Evidence-Based, Cost-Effective Interventions To Suppress The COVID-19 Pandemic: A Systematic Review
Juneau, Carl-Etienne et al.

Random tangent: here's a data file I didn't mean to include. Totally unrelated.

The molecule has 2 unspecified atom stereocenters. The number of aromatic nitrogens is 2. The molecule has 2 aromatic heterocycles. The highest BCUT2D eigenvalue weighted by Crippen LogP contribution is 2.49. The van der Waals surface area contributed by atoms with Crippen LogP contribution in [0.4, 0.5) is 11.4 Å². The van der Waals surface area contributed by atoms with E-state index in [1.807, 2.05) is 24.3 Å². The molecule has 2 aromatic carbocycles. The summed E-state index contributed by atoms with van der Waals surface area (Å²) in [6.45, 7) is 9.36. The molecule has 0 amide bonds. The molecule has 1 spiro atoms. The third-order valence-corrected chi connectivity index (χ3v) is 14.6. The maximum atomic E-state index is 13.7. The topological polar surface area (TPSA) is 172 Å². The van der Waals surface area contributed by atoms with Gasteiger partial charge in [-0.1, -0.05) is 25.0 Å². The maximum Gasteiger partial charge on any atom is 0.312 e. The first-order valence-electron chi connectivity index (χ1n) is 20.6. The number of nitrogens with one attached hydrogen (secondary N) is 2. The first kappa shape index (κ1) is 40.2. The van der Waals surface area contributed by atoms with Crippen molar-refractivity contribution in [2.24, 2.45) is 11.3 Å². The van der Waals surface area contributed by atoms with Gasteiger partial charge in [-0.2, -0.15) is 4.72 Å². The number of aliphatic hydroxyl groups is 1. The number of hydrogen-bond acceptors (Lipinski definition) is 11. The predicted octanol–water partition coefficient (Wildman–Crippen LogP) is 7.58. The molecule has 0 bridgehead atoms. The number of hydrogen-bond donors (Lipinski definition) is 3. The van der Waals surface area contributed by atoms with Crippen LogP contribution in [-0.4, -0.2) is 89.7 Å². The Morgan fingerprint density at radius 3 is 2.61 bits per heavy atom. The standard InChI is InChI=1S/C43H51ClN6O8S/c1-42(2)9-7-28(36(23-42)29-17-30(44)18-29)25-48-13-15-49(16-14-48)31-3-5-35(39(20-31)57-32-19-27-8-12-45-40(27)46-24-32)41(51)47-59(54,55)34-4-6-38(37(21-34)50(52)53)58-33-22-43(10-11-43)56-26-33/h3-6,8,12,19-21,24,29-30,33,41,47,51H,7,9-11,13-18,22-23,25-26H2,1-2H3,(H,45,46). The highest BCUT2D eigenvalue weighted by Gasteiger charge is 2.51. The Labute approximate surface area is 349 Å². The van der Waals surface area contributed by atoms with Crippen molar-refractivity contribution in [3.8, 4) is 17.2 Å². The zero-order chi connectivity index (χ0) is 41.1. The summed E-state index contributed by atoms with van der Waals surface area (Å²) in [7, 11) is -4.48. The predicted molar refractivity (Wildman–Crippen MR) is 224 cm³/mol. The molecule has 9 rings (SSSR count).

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Background: In an unparalleled global response, during the COVID-19 pandemic, 90 countries asked 3.9 billion people to stay home. Yet some countries avoided lockdowns and focused on other strategies, like contact tracing and case isolation. How effective and cost-effective are these strategies? We aimed to provide a comprehensive summary of the evidence on pandemic control, with a focus on cost-effectiveness. Methods: Following PRISMA systematic review guidelines, MEDLINE (1946 to April week 2, 2020) and Embase (1974 to April 17, 2020) were searched using a range of terms related to pandemic control. Articles reporting on the effectiveness or cost-effectiveness of at least one intervention were included and grouped into higher-quality evidence (randomized trials) and lower-quality evidence (other study designs). Results: We found 1,653 papers; 62 were included. Higher-quality evidence was only available to support the effectiveness of hand washing and face masks. Modelling studies indicated that these measures are highly cost-effective. For other interventions, lower-quality evidence suggested that: (1) the most cost-effective interventions are swift contact tracing and case isolation, surveillance networks, protective equipment for healthcare workers, and early vaccination (when available); (2) home quarantines and stockpiling antivirals are less cost-effective; (3) social distancing measures like workplace and school closures are effective but costly, making them the least cost-effective options; (4) combinations are more cost-effective than single interventions; (5) interventions are more cost-effective when adopted early and for severe viruses like SARS-CoV-2. For H1N1 influenza, contact tracing was estimated to be 4,363 times more cost-effective than school closures ($2,260 vs. $9,860,000 per death prevented). Conclusions: A cautious interpretation of the evidence suggests that for COVID-19: (1) social distancing is effective but costly, especially when adopted late and (2) adopting as early as possible a combination of interventions that includes hand washing, face masks, ample protective equipment for healthcare workers, and swift contact tracing and case isolation is likely to be the most cost-effective strategy.